The rising cost of running a car is a favourite topic of conversation at middle-class dinner tables in the leafy Mumbai suburbs.
With petrol prices increasing and more tax penalties planned for motorists this year, many are seeking alternatives to their gas guzzlers.
The government wants to capitalise on this and is all charged up about electric cars.
Already, New Delhi has launched a push to get more electric cars on the road, while the government is widely expected to roll out a policy for hybrid vehicles next month after years of sitting on the fence. It also plans to introduce tax breaks for motorists who buy electric cars, creating business opportunities for vehicle makers and manufacturers of infrastructure equipment to support electric vehicles. Mahindra Reva Electric Carin Bangalore, India's only company making an all-electric car, is positioning itself to take advantage.
"As cities become increasingly dense, more people buy cars, petrol prices continue to skyrocket, and our road infrastructure does not grow to match, Indians will increasingly look for a better solution," says Chetan Maini, the chief of technology and strategy at Mahindra Reva. "Electric vehicles are the real solution for urban personal transport, freeing us from the chains of oil and polluting cars."
Major car makers such as Toyota, Nissan and General Motors have announced they will be introducing electric vehicles in the country soon and are eagerly courting policymakers and customers alike.
Makers of motorbikes and scooters have also jumped on the bandwagon, with Hero moving into the sector. And other major manufactures are hot on Hero's trail.
TVS, an Indian company, is planning to introduce an electric version of its scooter, and the Japanese giants Honda and Yamaha are also keen to enter the Indian market, but are waiting for improvements in infrastructure.
And that will take time.
"The opportunity exists for both car manufacturers and infrastructure suppliers, but before it becomes a viable business, a lot of advances need to happen, both from a technology side and policy side," says Sridhar Chandrasekhar, the head of research at Crisil.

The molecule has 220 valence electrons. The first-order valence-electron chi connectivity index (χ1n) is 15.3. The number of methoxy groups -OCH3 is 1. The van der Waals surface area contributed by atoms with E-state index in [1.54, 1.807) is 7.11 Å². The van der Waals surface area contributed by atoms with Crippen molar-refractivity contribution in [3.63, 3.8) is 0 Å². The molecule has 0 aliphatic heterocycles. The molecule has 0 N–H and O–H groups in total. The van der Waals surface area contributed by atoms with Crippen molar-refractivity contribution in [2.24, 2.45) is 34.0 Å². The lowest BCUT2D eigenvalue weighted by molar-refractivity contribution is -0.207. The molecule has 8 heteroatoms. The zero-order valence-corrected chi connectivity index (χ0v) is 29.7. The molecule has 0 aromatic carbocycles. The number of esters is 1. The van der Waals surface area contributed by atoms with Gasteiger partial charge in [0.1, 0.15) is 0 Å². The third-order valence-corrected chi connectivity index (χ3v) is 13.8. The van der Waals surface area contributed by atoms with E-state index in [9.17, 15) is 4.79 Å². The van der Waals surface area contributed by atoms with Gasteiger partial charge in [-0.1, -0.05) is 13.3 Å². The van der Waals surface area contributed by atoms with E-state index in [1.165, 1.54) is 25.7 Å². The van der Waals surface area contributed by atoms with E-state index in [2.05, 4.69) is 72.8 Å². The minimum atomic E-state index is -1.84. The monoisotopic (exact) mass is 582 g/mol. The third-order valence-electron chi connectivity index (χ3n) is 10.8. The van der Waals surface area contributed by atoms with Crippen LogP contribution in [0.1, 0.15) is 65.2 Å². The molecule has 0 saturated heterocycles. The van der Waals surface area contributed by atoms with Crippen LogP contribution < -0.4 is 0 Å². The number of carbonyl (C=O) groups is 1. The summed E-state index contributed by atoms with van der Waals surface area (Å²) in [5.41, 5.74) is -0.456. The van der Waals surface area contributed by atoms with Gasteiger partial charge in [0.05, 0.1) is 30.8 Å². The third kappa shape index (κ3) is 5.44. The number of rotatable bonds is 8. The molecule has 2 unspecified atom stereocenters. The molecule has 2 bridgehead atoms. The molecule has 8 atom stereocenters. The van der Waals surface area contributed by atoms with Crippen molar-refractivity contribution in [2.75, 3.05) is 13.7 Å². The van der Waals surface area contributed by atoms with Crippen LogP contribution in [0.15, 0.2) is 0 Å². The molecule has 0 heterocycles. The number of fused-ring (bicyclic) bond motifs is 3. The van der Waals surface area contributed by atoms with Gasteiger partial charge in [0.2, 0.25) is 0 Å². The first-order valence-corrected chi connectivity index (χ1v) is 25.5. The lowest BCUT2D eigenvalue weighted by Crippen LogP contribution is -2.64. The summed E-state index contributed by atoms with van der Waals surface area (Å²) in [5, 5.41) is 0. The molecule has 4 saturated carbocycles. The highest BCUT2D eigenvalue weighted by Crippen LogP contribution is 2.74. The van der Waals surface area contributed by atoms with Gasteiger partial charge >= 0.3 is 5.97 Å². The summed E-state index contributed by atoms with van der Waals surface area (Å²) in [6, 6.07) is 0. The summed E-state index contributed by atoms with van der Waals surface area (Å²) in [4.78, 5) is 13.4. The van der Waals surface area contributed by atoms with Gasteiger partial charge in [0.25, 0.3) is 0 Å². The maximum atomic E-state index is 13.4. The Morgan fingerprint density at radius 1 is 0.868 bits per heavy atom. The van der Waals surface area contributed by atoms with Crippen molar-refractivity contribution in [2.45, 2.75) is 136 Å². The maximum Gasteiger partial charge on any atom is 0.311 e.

Building power outlets for electric models will be crucial. Watching the developments closely is ABB, a European energy equipment company.
"Our focus would be mainly in setting up the infrastructure for charging stations, managing the demand and stability of the electrical network and energy storage systems," says Bazmi Husain, the managing director of ABB India. "The market in India is currently at a nascent stage, but opportunities do exist."
But government measures are needed to help the industry grow, as only 110,000 electric cars have been sold in India, according to the Society of Manufacturers of Electric Vehicles. So far, the sales of electric models are tiny, considering that the car industry in India is worth US$35 billion (Dh128.56bn).
With average monthly sales of petrol and diesel-powered cars topping 1 million units, according to Society of Indian Automobile Manufacturers, electric cars have a long way to go to catch up.
Industry insiders criticise the Indian government as failing to put together a concrete plan for infrastructure projects such as charging stations for electric vehicles.
"The infrastructure is simply not there, and the Indian government has made no efforts to build it," says Deepesh Rathore, the managing director of the consultancy IHS Automotive India. "No amount of tax breaks or incentives is going to make people buy cars that you can't charge easily.
"In the UK, for instance, the officials have made a big contribution to boost hybrid or electric vehicles with concession and infrastructure investment, but there has not been such a trend in India."
India's trade rival China has already spent billions of dollars in developing its electric-car industry and plans to pump a further $15bn into the sector as it seeks to become a global player.
India's investment is nowhere near that, but the country is not short of ambition as it hopes to have 7 million electric vehicles on the road by 2020, according to a government report.
This will not come cheap. A Booz Allen report, commissioned by India's department of heavy industry, revealed that manufacturers will need to invest about $4.5bn on the development of new vehicles.
"For the government, it's a chance to combat our increasing dependence on imported oil and to address urban air pollution while also helping to build the industries of the future," says Mahindra Reva's Mr Maini. "We need to encourage the adoption of [electric vehicles] by bolstering our universities' and companies' research efforts in areas like batteries, motors, control electronics and new materials."
But industry insiders believe the Indian government is being vastly optimistic with its 2020 objectives.
"The Indian government tends to be reacting to what is happening around them rather than planning ahead," says Mr Rathore. "Why start in large cities that will require huge infrastructure costs? It will not work.
The government "should look at starting at small private townships where building an entire infrastructure won't be so costly", he says. "Because the infrastructure isn't there, no amount of subsidies or tax breaks will get people buying these cars."
Many also doubt the environmental benefits of introducing electric cars to coal-centric India.
"Since a large amount of our electricity is coal-powered, there needs to be a thorough assessment how green the electric car really is," says the Crisil researcher Mr Chandrasekhar.